Even an oil field rookie, "a worm," knows that his life is in the hands of his tool pusher. So, in my first day as a roughneck in the oil patch, it was unnerving to hear Dwayne shout into the radio, "Frack after dark! Frack after dark! Call Western! Eddy Chiles (subsequently the owner of the Texas Rangers) loves to frack after dark!"
By today's terminology, we actually were being told to perforate a well after dark, but it still placed everyone's lives at risk. It meant we would be working with explosives that could be unknowingly detonated by a trucker 100 miles away as he spoke on his CB radio. That winter, had such an explosion occurred a few seconds earlier, our entire crew would have died; even so one roughneck was pronounced dead at the scene.
My tool pusher told me, "John, I'm a high school dropout so I'll do what I'm told. But, you have a future." If we have to frack after dark, Dwight told me to quit this job and hitchhike home.
This may be the single most unnerving of my experiences in the blue collar world, but it's hard to believe how many times the bosses, in so many different workplaces, gambled with our lives. Whether it was being required to handle explosives or radioactive materials without following procedures, unloading trucks full of toxic fumes, hefting too much weight around machinery without the legally-required security protectors, or just taking the risks required to deal up with a sped-up assembly line, our health, safety, and survival was unimportant to the big boys.
As a teacher, our real danger was stress. Gangbangers threated their classmates but not authority figures. The stress from counseling traumatized students, visiting them in the hospital, attending their funerals, and worrying over unconscious teens could threaten our health, but it was nothing compared to what our kids had to handle. My last couple of years in the regular classroom, I started to get sick at my stomach when drenched in a student's blood. Twice, after breaking up fights, I had a morbid fixation on the only drop of blood that landed on my shirt (once on the sleeve and once on the collar) even though my face and arms were covered in red. Of course, the persons who really suffered were the students whose blood was spraying everywhere.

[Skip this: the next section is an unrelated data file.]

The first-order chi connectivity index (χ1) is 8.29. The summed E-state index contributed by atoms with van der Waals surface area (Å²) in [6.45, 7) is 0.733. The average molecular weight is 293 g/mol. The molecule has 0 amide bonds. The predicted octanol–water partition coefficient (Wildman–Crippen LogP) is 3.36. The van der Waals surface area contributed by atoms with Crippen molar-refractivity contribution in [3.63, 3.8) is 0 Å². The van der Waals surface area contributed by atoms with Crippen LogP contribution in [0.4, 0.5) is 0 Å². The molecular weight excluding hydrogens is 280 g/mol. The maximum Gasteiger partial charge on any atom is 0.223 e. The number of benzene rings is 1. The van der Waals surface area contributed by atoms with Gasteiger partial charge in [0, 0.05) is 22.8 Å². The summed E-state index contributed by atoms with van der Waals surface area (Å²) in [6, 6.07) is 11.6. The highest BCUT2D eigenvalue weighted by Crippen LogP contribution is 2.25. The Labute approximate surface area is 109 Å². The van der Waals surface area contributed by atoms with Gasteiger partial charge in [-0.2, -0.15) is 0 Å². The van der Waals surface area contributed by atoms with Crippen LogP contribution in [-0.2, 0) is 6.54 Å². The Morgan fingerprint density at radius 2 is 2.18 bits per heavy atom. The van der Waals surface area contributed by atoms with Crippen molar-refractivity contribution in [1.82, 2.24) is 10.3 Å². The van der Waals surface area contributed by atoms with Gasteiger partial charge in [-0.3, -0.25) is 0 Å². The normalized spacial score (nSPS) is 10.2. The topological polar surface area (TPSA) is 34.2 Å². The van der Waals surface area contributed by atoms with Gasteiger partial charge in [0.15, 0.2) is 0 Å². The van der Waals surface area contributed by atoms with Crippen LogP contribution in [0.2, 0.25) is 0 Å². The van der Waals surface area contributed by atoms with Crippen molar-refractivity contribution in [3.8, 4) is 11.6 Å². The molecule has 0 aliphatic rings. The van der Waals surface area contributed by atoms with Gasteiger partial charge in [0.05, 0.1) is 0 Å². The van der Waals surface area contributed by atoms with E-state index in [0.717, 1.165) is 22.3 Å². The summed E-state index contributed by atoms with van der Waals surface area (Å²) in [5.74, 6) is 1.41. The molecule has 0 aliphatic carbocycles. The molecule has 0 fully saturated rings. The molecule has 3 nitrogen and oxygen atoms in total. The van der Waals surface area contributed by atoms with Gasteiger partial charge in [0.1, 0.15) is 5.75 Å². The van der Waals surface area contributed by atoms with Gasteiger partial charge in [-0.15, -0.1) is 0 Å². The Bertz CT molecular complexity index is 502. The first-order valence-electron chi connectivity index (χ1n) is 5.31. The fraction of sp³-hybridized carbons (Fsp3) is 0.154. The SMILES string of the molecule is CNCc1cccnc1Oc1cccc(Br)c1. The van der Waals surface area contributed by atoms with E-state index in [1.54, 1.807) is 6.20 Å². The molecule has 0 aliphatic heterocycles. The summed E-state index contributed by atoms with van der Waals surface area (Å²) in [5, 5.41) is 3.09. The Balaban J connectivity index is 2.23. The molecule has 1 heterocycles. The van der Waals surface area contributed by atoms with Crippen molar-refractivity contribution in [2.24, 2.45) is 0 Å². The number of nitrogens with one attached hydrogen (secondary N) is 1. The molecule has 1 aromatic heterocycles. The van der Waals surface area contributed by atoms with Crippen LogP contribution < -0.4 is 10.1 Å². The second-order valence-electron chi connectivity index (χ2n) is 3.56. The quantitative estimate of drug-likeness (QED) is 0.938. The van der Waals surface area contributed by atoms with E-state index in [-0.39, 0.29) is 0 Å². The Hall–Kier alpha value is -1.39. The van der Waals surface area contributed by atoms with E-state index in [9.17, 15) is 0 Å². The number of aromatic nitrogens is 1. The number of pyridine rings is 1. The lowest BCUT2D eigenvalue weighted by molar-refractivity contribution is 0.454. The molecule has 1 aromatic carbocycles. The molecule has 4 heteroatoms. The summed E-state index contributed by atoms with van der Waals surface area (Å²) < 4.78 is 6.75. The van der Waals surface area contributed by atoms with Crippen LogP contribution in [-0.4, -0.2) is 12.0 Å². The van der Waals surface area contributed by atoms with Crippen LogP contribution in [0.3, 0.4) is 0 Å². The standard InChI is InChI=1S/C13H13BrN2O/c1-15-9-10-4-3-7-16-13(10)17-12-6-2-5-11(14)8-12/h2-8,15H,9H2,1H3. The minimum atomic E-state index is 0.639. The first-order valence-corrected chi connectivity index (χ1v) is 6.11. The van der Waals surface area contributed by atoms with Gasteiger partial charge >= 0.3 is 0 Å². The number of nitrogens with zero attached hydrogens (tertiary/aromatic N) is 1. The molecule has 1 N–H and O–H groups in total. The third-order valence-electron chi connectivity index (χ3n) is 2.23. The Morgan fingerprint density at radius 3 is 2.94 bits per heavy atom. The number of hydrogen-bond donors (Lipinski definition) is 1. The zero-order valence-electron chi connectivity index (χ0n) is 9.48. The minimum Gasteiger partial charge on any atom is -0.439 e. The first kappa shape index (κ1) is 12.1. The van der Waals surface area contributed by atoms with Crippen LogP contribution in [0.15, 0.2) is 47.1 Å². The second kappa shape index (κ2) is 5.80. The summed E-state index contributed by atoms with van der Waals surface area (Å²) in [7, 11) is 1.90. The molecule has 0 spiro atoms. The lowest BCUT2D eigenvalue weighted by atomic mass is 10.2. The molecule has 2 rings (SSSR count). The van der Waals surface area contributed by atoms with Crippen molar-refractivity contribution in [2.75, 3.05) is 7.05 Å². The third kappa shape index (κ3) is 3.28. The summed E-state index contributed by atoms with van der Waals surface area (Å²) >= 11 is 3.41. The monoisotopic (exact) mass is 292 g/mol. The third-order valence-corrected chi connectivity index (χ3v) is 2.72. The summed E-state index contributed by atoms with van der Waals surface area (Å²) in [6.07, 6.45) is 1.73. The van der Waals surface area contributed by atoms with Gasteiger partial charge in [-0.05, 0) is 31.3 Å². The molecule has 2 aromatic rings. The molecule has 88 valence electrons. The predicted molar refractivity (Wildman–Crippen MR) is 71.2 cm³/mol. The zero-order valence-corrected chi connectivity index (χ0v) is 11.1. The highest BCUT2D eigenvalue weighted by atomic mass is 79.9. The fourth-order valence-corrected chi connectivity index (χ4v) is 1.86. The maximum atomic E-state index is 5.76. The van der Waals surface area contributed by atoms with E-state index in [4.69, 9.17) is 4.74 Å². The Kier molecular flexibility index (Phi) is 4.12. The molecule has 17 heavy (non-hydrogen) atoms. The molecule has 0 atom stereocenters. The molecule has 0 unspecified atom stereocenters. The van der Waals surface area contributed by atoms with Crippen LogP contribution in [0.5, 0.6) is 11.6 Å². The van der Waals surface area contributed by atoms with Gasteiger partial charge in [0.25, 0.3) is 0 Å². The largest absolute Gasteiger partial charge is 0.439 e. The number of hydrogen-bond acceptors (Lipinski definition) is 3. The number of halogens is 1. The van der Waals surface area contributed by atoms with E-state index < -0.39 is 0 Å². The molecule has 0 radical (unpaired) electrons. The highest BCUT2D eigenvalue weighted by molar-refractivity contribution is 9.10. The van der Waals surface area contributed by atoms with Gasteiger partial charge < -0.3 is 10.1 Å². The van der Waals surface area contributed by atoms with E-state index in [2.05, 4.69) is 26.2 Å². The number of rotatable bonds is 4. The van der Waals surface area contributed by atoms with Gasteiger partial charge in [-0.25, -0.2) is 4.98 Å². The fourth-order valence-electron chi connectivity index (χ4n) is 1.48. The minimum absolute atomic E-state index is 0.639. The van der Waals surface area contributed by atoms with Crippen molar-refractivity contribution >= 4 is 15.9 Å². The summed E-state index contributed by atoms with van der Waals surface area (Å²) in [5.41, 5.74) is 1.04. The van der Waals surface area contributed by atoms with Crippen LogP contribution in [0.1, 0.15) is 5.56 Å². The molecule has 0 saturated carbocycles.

I was reminded of these working conditions in the blue collar world and inner city schools while reading Dan Kaufman's "Labor's Last Stand," in the New York Times Magazine. Kaufman warns that only 11% of American workers and 7% of private sector workers belong to unions. The NEA is the nation's largest union, and teachers unions are the largest defender of working people and the poor that is still standing. Reactionaries like Scott Walker, the Koch brothers, and ALEC understand the stakes. If they can destroy public sector unions, the last chance to reunite working people may be gone permanently.
In union there is strength. That was why it is so sad that Secretary of Education Arne Duncan, i.e. Scott Walker lite, and the Obama administration help pave the way for his union-bashing and did little to help working people in the Wisconsin recall campaigns.